Despite major scientific, medical and technological advances over the last few decades, a cure for cancer remains elusive. The disease initiation is complex, and including initiation and avascular growth, onset of hypoxia and acidosis due to accumulation of cells beyond normal physiological conditions, inducement of angiogenesis from the surrounding vasculature, tumour vascularization and further growth, and invasion of surrounding tissue and metastasis. Although the focus historically has been to study these events through experimental and clinical observations, mathematical modelling and simulation that enable analysis at multiple time and spatial scales have also complemented these efforts. Here, we provide an overview of this multiscale modelling focusing on the growth phase of tumours and bypassing the initial stage of tumourigenesis. While we briefly review discrete modelling, our focus is on the continuum approach. We limit the scope further by considering models of tumour progression that do not distinguish tumour cells by their age. We also do not consider immune system interactions nor do we describe models of therapy. We do discuss hybrid-modelling frameworks, where the tumour tissue is modelled using both discrete (cell-scale) and continuum (tumour-scale) elements, thus connecting the micrometre to the centimetre tumour scale. We review recent examples that incorporate experimental data into model parameters. We show that recent mathematical modelling predicts that transport limitations of cell nutrients, oxygen and growth factors may result in cell death that leads to morphological instability, providing a mechanism for invasion via tumour fingering and fragmentation. These conditions induce selection pressure for cell survivability, and may lead to additional genetic mutations. Mathematical modelling further shows that parameters that control the tumour mass shape also control its ability to invade. Thus, tumour morphology may serve as a predictor of invasiveness and treatment prognosis.

This paper studies the global asymptotic stability of neural networks of neutral type with mixed delays. The mixed delays include constant delay in the leakage term (i.e. 'leakage delay'), time-varying delays and continuously distributed delays. Based on the topological degree theory, Lyapunov method and linear matrix inequality (LMI) approach, some sufficient conditions are derived ensuring the existence, uniqueness and global asymptotic stability of the equilibrium point, which are dependent on both the discrete and distributed time delays. These conditions are expressed in terms of LMI and can be easily checked by the MATLAB LMI toolbox. Even if there is no leakage delay, the obtained results are less restrictive than some recent works. It can be applied to neural networks of neutral type with activation functions without assuming their boundedness, monotonicity or differentiability. Moreover, the differentiability of the time-varying delay in the non-neutral term is removed. Finally, two numerical examples are given to show the effectiveness of the proposed method.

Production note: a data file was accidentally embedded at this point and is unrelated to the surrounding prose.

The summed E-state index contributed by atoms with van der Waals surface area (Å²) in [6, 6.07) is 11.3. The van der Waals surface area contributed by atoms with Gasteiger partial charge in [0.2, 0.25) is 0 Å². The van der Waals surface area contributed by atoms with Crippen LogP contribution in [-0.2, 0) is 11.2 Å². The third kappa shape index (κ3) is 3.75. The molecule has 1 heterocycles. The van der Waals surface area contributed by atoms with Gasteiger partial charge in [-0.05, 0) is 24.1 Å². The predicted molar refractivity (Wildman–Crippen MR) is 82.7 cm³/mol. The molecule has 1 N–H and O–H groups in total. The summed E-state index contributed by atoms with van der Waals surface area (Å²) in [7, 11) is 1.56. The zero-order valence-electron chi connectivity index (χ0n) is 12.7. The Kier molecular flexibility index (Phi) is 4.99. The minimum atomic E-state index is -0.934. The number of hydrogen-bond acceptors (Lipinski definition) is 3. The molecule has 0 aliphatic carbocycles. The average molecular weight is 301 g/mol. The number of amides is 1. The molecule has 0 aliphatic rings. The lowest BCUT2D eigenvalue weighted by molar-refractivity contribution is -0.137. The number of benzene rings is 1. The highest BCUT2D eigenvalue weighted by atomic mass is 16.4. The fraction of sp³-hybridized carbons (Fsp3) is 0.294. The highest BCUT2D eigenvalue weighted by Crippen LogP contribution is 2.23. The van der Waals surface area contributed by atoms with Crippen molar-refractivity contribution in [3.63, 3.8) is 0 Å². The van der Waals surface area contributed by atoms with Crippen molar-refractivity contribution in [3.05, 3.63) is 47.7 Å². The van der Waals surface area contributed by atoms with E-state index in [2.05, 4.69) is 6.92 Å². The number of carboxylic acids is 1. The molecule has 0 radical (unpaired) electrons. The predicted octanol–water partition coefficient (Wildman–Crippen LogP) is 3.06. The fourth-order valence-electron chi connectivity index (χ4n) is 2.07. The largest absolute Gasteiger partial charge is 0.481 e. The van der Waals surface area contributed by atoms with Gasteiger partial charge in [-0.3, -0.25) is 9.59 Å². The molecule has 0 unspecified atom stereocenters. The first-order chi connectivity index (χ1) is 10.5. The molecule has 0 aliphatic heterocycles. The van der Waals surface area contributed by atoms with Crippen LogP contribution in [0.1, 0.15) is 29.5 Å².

We consider the regularity criteria for the incompressible Navier- Stokes equations connected with one velocity component. Based on the method from Cao and Titi (2008 Indiana Univ. Math. J. 57 2643-61) we prove that the weak solution is regular, provided u(3) is an element of L-t(0, T; L-s(R-3)), 2/t + 3/s 10/3 or provided del u3 is an element of L-t (0, T; L-s(R-3)), 2/t + 3/s <= 19/12 + 1/2s if s is an element of (30/19, 3] or 2/t + 3/s <= 3/2 + 3/4s if s is an element of (3, infinity]. As a corollary, we also improve the regularity criteria expressed by the regularity of partial derivative p/partial derivative x(3) or partial derivative u(3)/partial derivative x(3).

We develop the inverse scattering transform (IST) method for the Degasperis-Procesi equation. The spectral problem is an sl(3) Zakharov-Shabat problem with constant boundary conditions and finite reduction group. The basic aspects of the IST, such as the construction of fundamental analytic solutions, the formulation of a Riemann-Hilbert problem, and the implementation of the dressing method, are presented.

In this paper, a class of neural networks with time-varying delays are investigated for the first time using a periodically intermittent control technique. First, some new and useful stabilization criteria and synchronization conditions based on p-norm are derived by introducing multi-parameters and using the Lyapunov functional technique. For infinity-norm, using the analysis technique, some novel conditions ensuring exponential stability and synchronization are also obtained. It is worth noting that the methods used in this paper are totally different from the corresponding previous works and the obtained conditions are less conservative. Particularly, the traditional assumptions on control width and time delay are removed in this paper. Finally, some numerical simulations are given to verify the theoretical results.

Recently, there has been a wide interest in the study of aggregation equations and Patlak-Keller-Segel (PKS) models for chemotaxis with degenerate diffusion. The focus of this paper is the unification and generalization of the well-posedness theory of these models. We prove local well-posedness on bounded domains for dimensions d >= 2 and in all of space for d >= 3, the uniqueness being a result previously not known for PKS with degenerate diffusion. We generalize the notion of criticality for PKS and show that subcritical problems are globally well-posed. For a fairly general class of problems, we prove the existence of a critical mass which sharply divides the possibility of finite time blow-up and global existence. Moreover, we compute the critical mass for fully general problems and show that solutions with smaller mass exists globally. For a class of supercritical problems we prove finite time blow-up is possible for initial data of arbitrary mass.

In this paper we prove the existence of ground state solutions of the modified nonlinear Schrodinger equation: -Delta u + V (x) u - 1/2u Delta u(2) = |u|(p-1)u, x is an element of R-N, N >= 3, under some hypotheses on V (x). This model has been proposed in the theory of superfluid films in plasma physics. As a main novelty with respect to some previous results, we are able to deal with exponents p is an element of (1, 3). The proof is accomplished by minimization under a convenient constraint.

We study a class of quasi-linear Schrodinger equations arising in the theory of superfluid film in plasma physics. Using gauge transforms and a derivation process we solve, under some regularity assumptions, the Cauchy problem. Then, by means of variational methods, we study the existence, the orbital stability and instability of standing waves which minimize some associated energy.

This paper is concerned with the entire solution of a diffusive and competitive Lotka-Volterra type system with nonlocal delays. The existence of the entire solution is proved by transforming the system with nonlocal delays to a four-dimensional system without delay and using the comparing argument and the sub-super-solution method. Here an entire solution means a classical solution defined for all space and time variables, which behaves as two wave fronts coming from both sides of the x-axis.